HRP-2 determines HIV-1 integration site selection in LEDGF/p75 depleted cells
1 Division of Molecular Medicine, Katholieke Universiteit Leuven, Leuven, Flanders, Belgium
2 Department of Microbiology, University of Pennsylvania School of Medicine, Philadelphia, Pennsylvania, USA
Retrovirology 2012, 9:84 doi:10.1186/1742-4690-9-84Published: 9 October 2012
Lens epithelium–derived growth factor (LEDGF/p75) is a cellular co-factor of HIV-1 integrase (IN) that tethers the viral pre-integration complex to the host cell chromatin and determines the genome wide integration site distribution pattern of HIV-1. Recently, we demonstrated that HIV-1 replication was reduced in LEDGF/p75 knockout (KO) cells. LEDGF/p75 KO significantly altered the integration site preference of HIV-1, but the pattern remained distinct from a computationally generated matched random control set (MRC), suggesting the presence of an alternative tethering factor. We previously identified Hepatoma-derived growth factor related protein 2 (HRP-2) as a factor mediating LEDGF/p75-independent HIV-1 replication. However, the role of HRP-2 in HIV-1 integration site selection was not addressed.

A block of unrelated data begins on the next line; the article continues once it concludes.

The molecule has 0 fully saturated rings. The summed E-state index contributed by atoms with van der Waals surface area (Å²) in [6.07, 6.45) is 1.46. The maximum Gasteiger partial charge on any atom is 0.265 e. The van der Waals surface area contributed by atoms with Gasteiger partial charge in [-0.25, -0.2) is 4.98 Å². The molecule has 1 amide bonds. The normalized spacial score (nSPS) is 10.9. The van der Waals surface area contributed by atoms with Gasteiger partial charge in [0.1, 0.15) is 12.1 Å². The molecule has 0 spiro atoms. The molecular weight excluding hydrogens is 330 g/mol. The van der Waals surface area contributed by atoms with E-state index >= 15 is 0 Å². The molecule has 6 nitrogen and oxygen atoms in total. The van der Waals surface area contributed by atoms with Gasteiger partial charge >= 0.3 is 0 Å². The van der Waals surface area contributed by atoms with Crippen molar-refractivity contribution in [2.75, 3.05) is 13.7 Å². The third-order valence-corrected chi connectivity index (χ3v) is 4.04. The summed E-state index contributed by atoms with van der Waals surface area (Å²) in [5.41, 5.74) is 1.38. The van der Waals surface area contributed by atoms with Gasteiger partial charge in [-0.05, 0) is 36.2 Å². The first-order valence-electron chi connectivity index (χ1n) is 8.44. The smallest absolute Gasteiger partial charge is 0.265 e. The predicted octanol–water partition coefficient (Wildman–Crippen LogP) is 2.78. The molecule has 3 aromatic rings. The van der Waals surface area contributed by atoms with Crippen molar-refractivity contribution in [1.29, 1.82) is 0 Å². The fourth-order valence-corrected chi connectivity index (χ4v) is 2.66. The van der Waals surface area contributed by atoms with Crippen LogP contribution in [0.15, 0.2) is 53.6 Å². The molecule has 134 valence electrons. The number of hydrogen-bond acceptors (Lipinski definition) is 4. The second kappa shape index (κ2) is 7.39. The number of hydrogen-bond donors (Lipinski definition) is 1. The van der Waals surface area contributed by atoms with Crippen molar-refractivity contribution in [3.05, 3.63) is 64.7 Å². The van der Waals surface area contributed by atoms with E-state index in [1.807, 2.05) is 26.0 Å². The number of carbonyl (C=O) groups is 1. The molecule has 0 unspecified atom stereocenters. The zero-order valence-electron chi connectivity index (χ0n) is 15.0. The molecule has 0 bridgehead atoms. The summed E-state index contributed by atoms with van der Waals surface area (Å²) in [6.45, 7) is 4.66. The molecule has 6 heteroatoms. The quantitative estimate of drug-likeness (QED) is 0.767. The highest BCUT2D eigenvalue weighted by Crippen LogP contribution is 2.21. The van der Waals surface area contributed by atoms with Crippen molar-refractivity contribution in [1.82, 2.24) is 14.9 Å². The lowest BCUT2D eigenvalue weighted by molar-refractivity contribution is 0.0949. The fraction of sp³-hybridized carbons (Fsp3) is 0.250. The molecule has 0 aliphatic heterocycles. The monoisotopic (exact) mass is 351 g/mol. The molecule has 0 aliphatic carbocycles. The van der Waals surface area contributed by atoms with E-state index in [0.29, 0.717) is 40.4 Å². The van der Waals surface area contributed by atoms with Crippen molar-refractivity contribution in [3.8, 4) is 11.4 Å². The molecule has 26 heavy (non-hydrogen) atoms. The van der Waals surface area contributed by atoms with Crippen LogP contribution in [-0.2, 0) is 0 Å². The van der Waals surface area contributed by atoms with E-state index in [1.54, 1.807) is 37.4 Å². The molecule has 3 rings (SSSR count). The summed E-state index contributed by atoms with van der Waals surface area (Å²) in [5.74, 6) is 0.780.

We studied the HIV-1 integration site distribution in the presence and absence of LEDGF/p75 and/or HRP-2, and in LEDGF/p75-depleted cells that overexpress HRP-2. We show that HRP-2 functions as a co-factor of HIV-1 IN in LEDGF/p75-depleted cells. Endogenous HRP-2 only weakly supported HIV-1 replication in LEDGF/p75 depleted cells. However, HRP-2 overexpression rescued HIV-1 replication and restored integration in RefSeq genes to wild-type levels. Additional HRP-2 KD in LEDGF/p75-depleted cells reduces integration frequency in transcription units and shifts the integration distribution towards random.
We demonstrate that HRP-2 overexpression can compensate for the absence of LEDGF/p75 and indicate that the residual bias in integration targeting observed in the absence of LEDGF/p75 can be ascribed to HRP-2. Knockdown of HRP-2 upon LEDGF/p75 depletion results in a more random HIV-1 integration pattern. These data therefore reinforce the understanding that LEDGF/p75 is the dominant HIV-1 IN co-factor.